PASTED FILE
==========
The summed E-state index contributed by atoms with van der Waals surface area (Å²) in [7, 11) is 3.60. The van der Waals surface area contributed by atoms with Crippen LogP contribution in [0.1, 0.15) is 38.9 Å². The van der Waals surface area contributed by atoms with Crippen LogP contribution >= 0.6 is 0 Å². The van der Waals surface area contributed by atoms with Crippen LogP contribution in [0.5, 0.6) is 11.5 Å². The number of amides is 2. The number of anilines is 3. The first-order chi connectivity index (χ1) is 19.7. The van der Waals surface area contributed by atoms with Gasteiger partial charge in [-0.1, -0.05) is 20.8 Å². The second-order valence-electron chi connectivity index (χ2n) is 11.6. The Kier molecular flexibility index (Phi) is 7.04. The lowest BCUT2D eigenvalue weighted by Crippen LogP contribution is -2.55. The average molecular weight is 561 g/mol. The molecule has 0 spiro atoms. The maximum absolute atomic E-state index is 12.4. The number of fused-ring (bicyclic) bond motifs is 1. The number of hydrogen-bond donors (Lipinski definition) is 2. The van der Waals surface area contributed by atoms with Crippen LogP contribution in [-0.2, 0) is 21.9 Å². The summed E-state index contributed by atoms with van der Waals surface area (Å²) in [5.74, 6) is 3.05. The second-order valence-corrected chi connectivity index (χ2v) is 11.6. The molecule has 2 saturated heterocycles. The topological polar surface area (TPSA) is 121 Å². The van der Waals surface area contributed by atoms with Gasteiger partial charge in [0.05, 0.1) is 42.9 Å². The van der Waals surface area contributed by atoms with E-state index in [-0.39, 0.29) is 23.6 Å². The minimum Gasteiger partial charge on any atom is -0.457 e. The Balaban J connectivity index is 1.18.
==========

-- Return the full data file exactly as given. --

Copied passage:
The summed E-state index contributed by atoms with van der Waals surface area (Å²) in [7, 11) is 3.60. The van der Waals surface area contributed by atoms with Crippen LogP contribution in [0.1, 0.15) is 38.9 Å². The van der Waals surface area contributed by atoms with Crippen LogP contribution >= 0.6 is 0 Å². The van der Waals surface area contributed by atoms with Crippen LogP contribution in [0.5, 0.6) is 11.5 Å². The number of amides is 2. The number of anilines is 3. The first-order chi connectivity index (χ1) is 19.7. The van der Waals surface area contributed by atoms with Gasteiger partial charge in [-0.1, -0.05) is 20.8 Å². The second-order valence-electron chi connectivity index (χ2n) is 11.6. The Kier molecular flexibility index (Phi) is 7.04. The lowest BCUT2D eigenvalue weighted by Crippen LogP contribution is -2.55. The average molecular weight is 561 g/mol. The molecule has 0 spiro atoms. The maximum absolute atomic E-state index is 12.4. The number of fused-ring (bicyclic) bond motifs is 1. The number of hydrogen-bond donors (Lipinski definition) is 2. The van der Waals surface area contributed by atoms with Crippen LogP contribution in [-0.2, 0) is 21.9 Å². The summed E-state index contributed by atoms with van der Waals surface area (Å²) in [5.74, 6) is 3.05. The second-order valence-corrected chi connectivity index (χ2v) is 11.6. The molecule has 2 saturated heterocycles. The topological polar surface area (TPSA) is 121 Å². The van der Waals surface area contributed by atoms with Gasteiger partial charge in [0.05, 0.1) is 42.9 Å². The van der Waals surface area contributed by atoms with E-state index in [-0.39, 0.29) is 23.6 Å². The minimum Gasteiger partial charge on any atom is -0.457 e. The Balaban J connectivity index is 1.18.